James Bond's Famous Vesper Martini

Vesper martini recipe

The Spruce / Diana Chistruga

Prep: 3 mins
Cook: 0 mins
Total: 3 mins
Serving: 1 serving
Yield: 1 cocktail
Nutritional Guidelines (per serving)
483 Calories
0g Fat
12g Carbs
0g Protein
See Full Nutritional Guidelines Hide Full Nutritional Guidelines
Nutrition Facts
Servings: 1
Amount per serving
Calories 483
% Daily Value*
Total Fat 0g 0%
Saturated Fat 0g 0%
Cholesterol 0mg 0%
Sodium 5mg 0%
Total Carbohydrate 12g 4%
Dietary Fiber 0g 0%
Protein 0g
Calcium 0mg 0%
*The % Daily Value (DV) tells you how much a nutrient in a food serving contributes to a daily diet. 2,000 calories a day is used for general nutrition advice.
(Nutrition information is calculated using an ingredient database and should be considered an estimate.)

Every James Bond fan knows this recipe as the first martini that Bond ordered in Ian Fleming's 1953 book, "Casino Royale" (or the 2006 movie). Named after the seductive Vesper Lynd character, it is possibly the most famous drink order in history and extremely precise. Recreating the Vesper martini at home is easy, but it also requires interpretation.

This drink is purely fictional, one created by the author in his first book about the now-famous British Secret Service agent. It's even become known as the "Bond martini." Of course, as any devotee of the books or movies knows, Bond is very fond of fine cocktails, and this was certainly not the last drink in the series.

The Vesper martini is interesting because it combines gin and vodka with Kina Lillet (commonly substituted with Lillet Blanc or dry vermouth). It's a very potent mix and Fleming (er, Bond) is very particular about two of the ingredients involved. Kina Lillet is no longer available, and the other has changed significantly since the '50s, so the original Vesper martini requires adaptation. It is a fascinating cocktail and worthy of your time to try out all of its variations.


Click Play to See This Vesper Martini Recipe Come Together


  • 3 ounces gin (Gordon's)
  • 1 ounce vodka
  • 1/2 ounce Lillet Blanc (or dry vermouth)
  • Garnish: lemon peel

Steps to Make It

  1. Gather the ingredients.

    Ingredients for Vesper martini
    The Spruce / Diana Chistruga
  2. In a cocktail shaker, combine the ingredients.

    Pouring ingredients into the cocktail shaker
    The Spruce / Diana Chistruga 
  3. Shake well and strain into a chilled cocktail glass.

    Straining the Vesper into a glass
    The Spruce / Diana Chistruga 
  4. Garnish with a large piece of lemon peel.

    Adding a twist of lemon to the Vesper martini
    The Spruce / Diana Chistruga
  5. Serve and enjoy.

    Vesper martini
    The Spruce / Diana Chistruga

Shaken, Not Stirred

The recipe is easy enough, though many people prefer to stir it like they do a classic gin martini. The shake is actually a good thing here because it dilutes the drink, which is very heavy on the alcohol.

How Strong Is a Vesper Martini?

It's said that vodka in the '50s was often bottled at 100 proof and that Gordon's was 94 proof at the time (it's since been reformulated). Factoring those numbers in, the Vesper could easily be a 39 percent ABV (78 proof) cocktail. That's equivalent to a straight shot of most vodkas on the market today.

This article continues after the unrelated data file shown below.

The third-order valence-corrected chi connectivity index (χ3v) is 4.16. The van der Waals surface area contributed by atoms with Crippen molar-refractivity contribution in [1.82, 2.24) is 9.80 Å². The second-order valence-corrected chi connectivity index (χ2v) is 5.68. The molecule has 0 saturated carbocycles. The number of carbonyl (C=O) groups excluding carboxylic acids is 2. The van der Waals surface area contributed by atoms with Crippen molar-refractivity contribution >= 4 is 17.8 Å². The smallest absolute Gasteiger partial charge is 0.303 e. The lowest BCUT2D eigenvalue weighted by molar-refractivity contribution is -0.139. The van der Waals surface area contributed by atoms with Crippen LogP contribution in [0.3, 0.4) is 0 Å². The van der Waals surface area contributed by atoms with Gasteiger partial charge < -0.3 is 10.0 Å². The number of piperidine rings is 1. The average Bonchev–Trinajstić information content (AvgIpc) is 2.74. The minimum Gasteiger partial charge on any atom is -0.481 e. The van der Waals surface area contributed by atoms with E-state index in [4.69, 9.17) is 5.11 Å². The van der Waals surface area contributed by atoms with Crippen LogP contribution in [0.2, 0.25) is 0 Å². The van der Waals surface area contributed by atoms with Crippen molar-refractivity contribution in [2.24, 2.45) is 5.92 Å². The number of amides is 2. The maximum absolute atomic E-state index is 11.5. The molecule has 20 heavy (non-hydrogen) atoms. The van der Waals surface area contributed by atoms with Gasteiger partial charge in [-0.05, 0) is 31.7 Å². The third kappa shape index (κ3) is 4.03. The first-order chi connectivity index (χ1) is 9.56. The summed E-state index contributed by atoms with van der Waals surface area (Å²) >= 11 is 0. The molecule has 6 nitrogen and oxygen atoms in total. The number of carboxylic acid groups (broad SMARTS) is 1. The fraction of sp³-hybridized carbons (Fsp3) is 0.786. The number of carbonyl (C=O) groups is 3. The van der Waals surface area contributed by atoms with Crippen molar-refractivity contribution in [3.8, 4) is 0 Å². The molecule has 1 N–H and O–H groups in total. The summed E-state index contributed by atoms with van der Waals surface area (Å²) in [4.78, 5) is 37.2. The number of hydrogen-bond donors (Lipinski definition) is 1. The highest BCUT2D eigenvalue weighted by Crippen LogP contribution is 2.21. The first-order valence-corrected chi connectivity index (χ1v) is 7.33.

Anytime there's a debate over shaking versus stirring cocktails, one can't help but think of Bond's famous line, "shaken, not stirred." It first appeared in Fleming's 1956 novel, "Diamonds Are Forever." Bond drank many gin and vodka martinis throughout the books and, though it's unclear why, shaken seemed to be his preference. However, the general bartending "rule" is to stir liquor-only cocktails to avoid too much dilution.

Interpreting Bond's Vesper Martini

Here's how to make the Vesper according to Ian Fleming and James Bond: "Three measures of Gordon's, one of vodka, half a measure of Kina Lillet. Shake it very well until it's ice-cold, then add a large thin slice of lemon-peel. Got it?" ("​Casino Royale," Chapter 7.)

The Kina Lillet (pronounced lee-lay) that Bond speaks of is a French aromatized wine that is no longer produced. It included quinine, which is also used in tonic water and contributes a bitter taste. Kina Lillet was replaced by Lillet Blanc and it also originally included quinine, but that ingredient was dropped in the 1980s. Without the bitterness, today's Lillet Blanc is softer and similar to dry vermouth (a fortified wine), only noticeably sweeter.

Recipe Variations

To bring back the Vesper's hint of bitterness:

  • Swap out the Lillet Blanc for Cocchi Americano, which carries the bitter note of the James Bond-era Kina Lillet.
  • Use Lillet Blanc and add about 3 dashes of aromatic bitters.

The Gordon's Gin available in the U.S. today is different than that found in the United Kingdom. They're both different than the Gordon's that Fleming knew, because the recipe and strength have changed.

While Gordon's is a good everyday gin, there are now plenty of better options to choose from. Pretty much any top-shelf gin with a bold botanical profile will make a nice Vesper. Many people prefer Tanqueray or Beefeater, though some like the fruitier Plymouth Gin.

As mentioned, the vodka Bond would have likely drank (had he not been a fictional character, of course) was probably 100 proof. These are not the easiest bottles to find, though brands like Absolut, New Amsterdam, and Svedka are available. Don't worry about the strength and pour your favorite premium vodka if you like.